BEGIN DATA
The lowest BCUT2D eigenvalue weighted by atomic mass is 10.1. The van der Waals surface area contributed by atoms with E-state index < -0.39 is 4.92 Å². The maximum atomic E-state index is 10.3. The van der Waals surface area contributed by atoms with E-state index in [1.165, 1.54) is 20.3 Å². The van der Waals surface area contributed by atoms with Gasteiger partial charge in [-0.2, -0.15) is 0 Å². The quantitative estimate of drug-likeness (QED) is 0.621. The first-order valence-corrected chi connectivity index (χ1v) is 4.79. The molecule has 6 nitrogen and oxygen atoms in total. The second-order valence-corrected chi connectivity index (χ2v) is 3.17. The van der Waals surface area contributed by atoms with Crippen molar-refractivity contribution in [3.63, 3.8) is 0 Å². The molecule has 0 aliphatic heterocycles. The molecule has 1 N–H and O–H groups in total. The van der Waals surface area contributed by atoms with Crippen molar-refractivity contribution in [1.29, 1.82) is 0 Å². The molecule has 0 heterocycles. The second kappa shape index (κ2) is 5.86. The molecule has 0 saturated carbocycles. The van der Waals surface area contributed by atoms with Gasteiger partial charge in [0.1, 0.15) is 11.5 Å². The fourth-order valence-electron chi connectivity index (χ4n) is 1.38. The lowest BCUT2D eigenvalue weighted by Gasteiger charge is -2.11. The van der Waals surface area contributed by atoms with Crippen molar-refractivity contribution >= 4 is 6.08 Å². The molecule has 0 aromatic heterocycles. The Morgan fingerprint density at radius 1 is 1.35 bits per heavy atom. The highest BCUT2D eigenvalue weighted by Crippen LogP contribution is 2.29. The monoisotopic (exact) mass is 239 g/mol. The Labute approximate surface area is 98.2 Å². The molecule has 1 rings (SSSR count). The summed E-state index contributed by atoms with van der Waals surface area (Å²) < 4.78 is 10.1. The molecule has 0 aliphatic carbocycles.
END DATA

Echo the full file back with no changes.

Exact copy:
The lowest BCUT2D eigenvalue weighted by atomic mass is 10.1. The van der Waals surface area contributed by atoms with E-state index < -0.39 is 4.92 Å². The maximum atomic E-state index is 10.3. The van der Waals surface area contributed by atoms with E-state index in [1.165, 1.54) is 20.3 Å². The van der Waals surface area contributed by atoms with Gasteiger partial charge in [-0.2, -0.15) is 0 Å². The quantitative estimate of drug-likeness (QED) is 0.621. The first-order valence-corrected chi connectivity index (χ1v) is 4.79. The molecule has 6 nitrogen and oxygen atoms in total. The second-order valence-corrected chi connectivity index (χ2v) is 3.17. The van der Waals surface area contributed by atoms with Crippen molar-refractivity contribution in [3.63, 3.8) is 0 Å². The molecule has 0 aliphatic heterocycles. The molecule has 1 N–H and O–H groups in total. The van der Waals surface area contributed by atoms with Crippen molar-refractivity contribution in [1.29, 1.82) is 0 Å². The molecule has 0 heterocycles. The second kappa shape index (κ2) is 5.86. The molecule has 0 saturated carbocycles. The van der Waals surface area contributed by atoms with Gasteiger partial charge in [0.1, 0.15) is 11.5 Å². The fourth-order valence-electron chi connectivity index (χ4n) is 1.38. The lowest BCUT2D eigenvalue weighted by Gasteiger charge is -2.11. The van der Waals surface area contributed by atoms with Crippen molar-refractivity contribution >= 4 is 6.08 Å². The molecule has 0 aromatic heterocycles. The Morgan fingerprint density at radius 1 is 1.35 bits per heavy atom. The highest BCUT2D eigenvalue weighted by Crippen LogP contribution is 2.29. The monoisotopic (exact) mass is 239 g/mol. The Labute approximate surface area is 98.2 Å². The molecule has 1 rings (SSSR count). The summed E-state index contributed by atoms with van der Waals surface area (Å²) < 4.78 is 10.1. The molecule has 0 aliphatic carbocycles.